The Workplace Bullying Institute defines workplace bullying as “repeated, health-harming mistreatment by one or more employees of an employee: abusive conduct that takes the form of verbal abuse; or behaviors perceived as threatening, intimidating, or humiliating; work sabotage; or in some combination of the above.”
WBI’s 2021 U.S. Workplace Bullying Survey reveals the following sobering statistics:
- Workplace bullying affects 76.3 million American workers.
- Over 30% of workers report having experienced bullying at work (up 57% from WBI’s 2017 survey).
- Remote workers report an even higher incidence – 43.2% – of bullying victimization, mostly during virtual meetings.
- Bullying targets have a 67% chance of losing their jobs.
- Men represent the majority of bullies (67%) and a slight majority (51%) of its targets.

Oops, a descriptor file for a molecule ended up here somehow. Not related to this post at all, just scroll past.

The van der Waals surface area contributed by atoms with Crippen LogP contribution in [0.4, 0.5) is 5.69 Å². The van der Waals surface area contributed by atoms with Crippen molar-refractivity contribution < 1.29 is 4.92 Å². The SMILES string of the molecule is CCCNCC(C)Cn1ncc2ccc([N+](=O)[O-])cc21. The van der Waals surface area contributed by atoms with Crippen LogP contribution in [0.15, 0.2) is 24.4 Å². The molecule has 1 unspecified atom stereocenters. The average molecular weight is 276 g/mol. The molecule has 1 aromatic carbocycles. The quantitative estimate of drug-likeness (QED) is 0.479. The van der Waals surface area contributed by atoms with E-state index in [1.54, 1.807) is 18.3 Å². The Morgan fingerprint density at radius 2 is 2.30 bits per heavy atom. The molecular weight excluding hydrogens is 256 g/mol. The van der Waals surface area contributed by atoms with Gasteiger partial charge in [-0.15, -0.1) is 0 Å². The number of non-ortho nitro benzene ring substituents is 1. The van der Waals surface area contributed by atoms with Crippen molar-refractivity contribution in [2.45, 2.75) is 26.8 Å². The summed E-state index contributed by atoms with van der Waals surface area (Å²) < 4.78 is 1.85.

- Women target women twice as often as they target men.
In addition, and perhaps not surprisingly, 65% of workplace bullies are bosses.
Types of workplace bullying
At its core, workplace bullying represents the bully’s attempt to control you at work. He or she may do this by means of constantly criticizing you personally, such as for your appearance, your work, your attitude, etc. Backstabbing is another favorite bullying tactic. The bully pretends to be your friend but takes every opportunity to undermine you.
Experts agree that workplace bullying amounts to the following:
- Psychological harassment
- Psychological violence
- Emotional abuse
Bullying versus sexual harassment
Unfortunately, most workplace bullying does not rise to the level of sexual harassment because 61.3% of the incidents are same-gender, i.e., male on male or female on female. Title VII sexual harassment suits require that the perpetrator discriminates against you on the basis of your gender alone. This generally implies opposite-sex actions. Nevertheless, if your boss or coworker has created a hostile work environment with his or her bullying, you may have an actionable case.